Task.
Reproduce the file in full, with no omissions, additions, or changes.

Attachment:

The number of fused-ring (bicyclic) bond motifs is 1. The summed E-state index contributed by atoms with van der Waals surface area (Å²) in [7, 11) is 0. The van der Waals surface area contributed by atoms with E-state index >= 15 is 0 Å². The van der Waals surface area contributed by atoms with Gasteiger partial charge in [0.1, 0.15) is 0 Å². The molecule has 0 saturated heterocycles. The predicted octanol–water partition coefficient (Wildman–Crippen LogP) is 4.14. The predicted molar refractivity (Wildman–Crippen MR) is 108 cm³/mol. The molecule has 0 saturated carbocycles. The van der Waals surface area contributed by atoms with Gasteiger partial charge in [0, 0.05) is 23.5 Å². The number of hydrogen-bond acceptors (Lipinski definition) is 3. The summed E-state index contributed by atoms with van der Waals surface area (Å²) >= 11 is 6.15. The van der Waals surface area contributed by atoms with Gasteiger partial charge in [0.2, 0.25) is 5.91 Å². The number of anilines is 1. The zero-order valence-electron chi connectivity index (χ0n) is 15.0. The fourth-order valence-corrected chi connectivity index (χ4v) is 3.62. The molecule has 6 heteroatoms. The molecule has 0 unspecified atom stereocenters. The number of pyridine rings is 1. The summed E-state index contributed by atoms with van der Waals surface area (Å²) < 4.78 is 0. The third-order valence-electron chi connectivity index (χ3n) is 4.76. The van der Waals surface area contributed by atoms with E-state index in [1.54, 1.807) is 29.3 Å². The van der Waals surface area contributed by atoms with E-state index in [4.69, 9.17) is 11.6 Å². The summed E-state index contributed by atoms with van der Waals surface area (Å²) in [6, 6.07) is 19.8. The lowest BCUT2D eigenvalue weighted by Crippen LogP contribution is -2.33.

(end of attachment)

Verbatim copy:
The number of fused-ring (bicyclic) bond motifs is 1. The summed E-state index contributed by atoms with van der Waals surface area (Å²) in [7, 11) is 0. The van der Waals surface area contributed by atoms with E-state index >= 15 is 0 Å². The van der Waals surface area contributed by atoms with Gasteiger partial charge in [0.1, 0.15) is 0 Å². The molecule has 0 saturated heterocycles. The predicted octanol–water partition coefficient (Wildman–Crippen LogP) is 4.14. The predicted molar refractivity (Wildman–Crippen MR) is 108 cm³/mol. The molecule has 0 saturated carbocycles. The van der Waals surface area contributed by atoms with Gasteiger partial charge in [0, 0.05) is 23.5 Å². The number of hydrogen-bond acceptors (Lipinski definition) is 3. The summed E-state index contributed by atoms with van der Waals surface area (Å²) >= 11 is 6.15. The van der Waals surface area contributed by atoms with Gasteiger partial charge in [0.2, 0.25) is 5.91 Å². The number of anilines is 1. The zero-order valence-electron chi connectivity index (χ0n) is 15.0. The fourth-order valence-corrected chi connectivity index (χ4v) is 3.62. The molecule has 6 heteroatoms. The molecule has 0 unspecified atom stereocenters. The number of pyridine rings is 1. The summed E-state index contributed by atoms with van der Waals surface area (Å²) < 4.78 is 0. The third-order valence-electron chi connectivity index (χ3n) is 4.76. The van der Waals surface area contributed by atoms with E-state index in [1.54, 1.807) is 29.3 Å². The van der Waals surface area contributed by atoms with E-state index in [4.69, 9.17) is 11.6 Å². The summed E-state index contributed by atoms with van der Waals surface area (Å²) in [6, 6.07) is 19.8. The lowest BCUT2D eigenvalue weighted by Crippen LogP contribution is -2.33.